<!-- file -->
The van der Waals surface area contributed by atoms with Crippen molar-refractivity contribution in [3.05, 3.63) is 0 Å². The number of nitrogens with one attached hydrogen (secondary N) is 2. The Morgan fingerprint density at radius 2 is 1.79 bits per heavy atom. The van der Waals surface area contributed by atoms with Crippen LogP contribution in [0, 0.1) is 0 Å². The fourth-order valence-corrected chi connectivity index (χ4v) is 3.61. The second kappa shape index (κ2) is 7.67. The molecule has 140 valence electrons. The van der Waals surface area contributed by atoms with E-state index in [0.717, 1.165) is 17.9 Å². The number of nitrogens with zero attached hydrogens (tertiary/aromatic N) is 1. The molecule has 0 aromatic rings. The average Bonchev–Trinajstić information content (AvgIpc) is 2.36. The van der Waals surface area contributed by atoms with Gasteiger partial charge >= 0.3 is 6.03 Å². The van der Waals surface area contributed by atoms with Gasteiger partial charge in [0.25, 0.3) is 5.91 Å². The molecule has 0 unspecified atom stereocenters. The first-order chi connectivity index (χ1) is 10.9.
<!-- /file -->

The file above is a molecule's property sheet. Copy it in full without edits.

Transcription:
The van der Waals surface area contributed by atoms with Crippen molar-refractivity contribution in [3.05, 3.63) is 0 Å². The number of nitrogens with one attached hydrogen (secondary N) is 2. The Morgan fingerprint density at radius 2 is 1.79 bits per heavy atom. The van der Waals surface area contributed by atoms with Crippen LogP contribution in [0, 0.1) is 0 Å². The fourth-order valence-corrected chi connectivity index (χ4v) is 3.61. The second kappa shape index (κ2) is 7.67. The molecule has 140 valence electrons. The van der Waals surface area contributed by atoms with E-state index in [0.717, 1.165) is 17.9 Å². The number of nitrogens with zero attached hydrogens (tertiary/aromatic N) is 1. The molecule has 0 aromatic rings. The average Bonchev–Trinajstić information content (AvgIpc) is 2.36. The van der Waals surface area contributed by atoms with Gasteiger partial charge >= 0.3 is 6.03 Å². The van der Waals surface area contributed by atoms with Gasteiger partial charge in [0.25, 0.3) is 5.91 Å². The molecule has 0 unspecified atom stereocenters. The first-order chi connectivity index (χ1) is 10.9.